Shares in European carmakers took a hit on Friday, after US President Donald Trump redoubled his threats of tariffs against their cars.
Mr Trump tweeted that the US would place a 20% import tax on European cars, if the EU’s “tariffs and barriers are not broken down soon and removed”.
Shares in BMW, Daimler, Porsche and Volkswagen each dropped more than 1%, before regaining ground.
Mr Trump’s comment came amid a US national security probe of car imports.
Mr Trump launched the investigation last month, ordering the Commerce Department to determine if car imports are a risk to national security.
The US followed a similar process for the steel and aluminium industry, which led it to impose tariffs on the foreign metals this spring.
The EU, China, Mexico, Canada and India are among the places that have plans to retaliate or have already done so.
The decision to expand the Trump administration’s trade disputes to foreign car manufacturers has come under fire from some in the US Congress, as well as many business lobby groups.
At a hearing this week, Senator Orrin Hatch, a Republican from Utah, said he was “stunned” that the Trump administration was investigating the national security risk of vehicle imports, which is estimated to affect about $200bn worth of imports.
He said the probe alienates allies and tariffs would lead to job losses and increased costs in the US.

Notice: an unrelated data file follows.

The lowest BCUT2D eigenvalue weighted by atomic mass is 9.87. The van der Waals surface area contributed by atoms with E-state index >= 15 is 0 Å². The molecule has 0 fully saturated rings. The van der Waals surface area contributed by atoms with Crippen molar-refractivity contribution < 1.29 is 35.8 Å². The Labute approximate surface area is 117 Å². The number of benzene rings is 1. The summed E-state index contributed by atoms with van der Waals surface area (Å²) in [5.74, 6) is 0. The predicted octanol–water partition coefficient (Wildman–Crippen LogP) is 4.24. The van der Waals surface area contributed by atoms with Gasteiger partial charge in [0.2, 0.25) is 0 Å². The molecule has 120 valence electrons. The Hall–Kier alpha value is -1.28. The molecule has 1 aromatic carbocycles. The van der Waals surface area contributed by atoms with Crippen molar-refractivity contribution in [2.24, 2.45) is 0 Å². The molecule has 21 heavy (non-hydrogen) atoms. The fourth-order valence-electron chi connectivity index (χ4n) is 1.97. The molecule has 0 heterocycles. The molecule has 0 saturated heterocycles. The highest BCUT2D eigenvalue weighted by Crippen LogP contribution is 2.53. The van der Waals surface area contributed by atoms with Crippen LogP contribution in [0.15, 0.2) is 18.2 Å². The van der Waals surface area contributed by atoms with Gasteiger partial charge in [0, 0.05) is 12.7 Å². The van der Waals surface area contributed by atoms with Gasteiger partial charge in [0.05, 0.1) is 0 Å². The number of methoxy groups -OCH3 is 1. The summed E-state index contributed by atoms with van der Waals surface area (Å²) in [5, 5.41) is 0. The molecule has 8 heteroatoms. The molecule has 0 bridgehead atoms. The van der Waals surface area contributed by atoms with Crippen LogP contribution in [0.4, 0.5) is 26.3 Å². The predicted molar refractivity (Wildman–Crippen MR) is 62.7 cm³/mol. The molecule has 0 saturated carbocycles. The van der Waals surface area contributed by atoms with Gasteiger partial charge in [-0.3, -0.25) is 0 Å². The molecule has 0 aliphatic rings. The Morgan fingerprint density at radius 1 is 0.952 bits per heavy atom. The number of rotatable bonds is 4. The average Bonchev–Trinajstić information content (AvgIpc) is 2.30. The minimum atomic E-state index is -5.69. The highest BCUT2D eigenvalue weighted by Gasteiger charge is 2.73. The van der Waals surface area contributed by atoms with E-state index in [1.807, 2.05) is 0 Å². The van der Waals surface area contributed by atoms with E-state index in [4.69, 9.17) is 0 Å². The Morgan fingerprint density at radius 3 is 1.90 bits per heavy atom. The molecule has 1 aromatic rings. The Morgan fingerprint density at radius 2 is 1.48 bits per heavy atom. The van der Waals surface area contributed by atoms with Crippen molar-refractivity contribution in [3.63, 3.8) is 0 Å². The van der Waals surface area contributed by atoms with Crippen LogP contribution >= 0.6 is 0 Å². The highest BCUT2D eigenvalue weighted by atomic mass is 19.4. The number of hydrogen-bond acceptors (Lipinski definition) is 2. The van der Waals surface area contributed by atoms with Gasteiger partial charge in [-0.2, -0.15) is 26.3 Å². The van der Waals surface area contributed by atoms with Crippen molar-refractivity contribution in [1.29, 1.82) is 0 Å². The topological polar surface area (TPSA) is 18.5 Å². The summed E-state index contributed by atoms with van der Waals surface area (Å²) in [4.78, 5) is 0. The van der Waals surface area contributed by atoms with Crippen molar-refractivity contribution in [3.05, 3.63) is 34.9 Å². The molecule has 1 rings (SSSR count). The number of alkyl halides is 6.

What are tariffs and how do they affect us?
US Commerce Secretary Wilbur Ross assured the congressional panel that there has been “no decision” made about whether to recommend tariffs.
“We’re in the early stages of the process,” he said.
He said Thursday that the Commerce Department hopes to complete the investigation by the end of July or August.
The EU sent almost $50bn in vehicles and auto parts to the US last year, with roughly half coming from Germany.
Cars from the UK accounted for about $9bn, according to the Peterson Institute for International Economics, a Washington think tank.
The organisation estimates that a 25% tariff on foreign vehicles and parts for them, assuming the US does not grant exemptions to some countries, would lead to the loss of about 195,000 jobs in the US.
Shares in major European car companies were already on edge due to trade tensions.
Daimler earlier this week warned that it expects lower sales of Mercedes-Benz cars due to a tax on the import of US vehicles into China.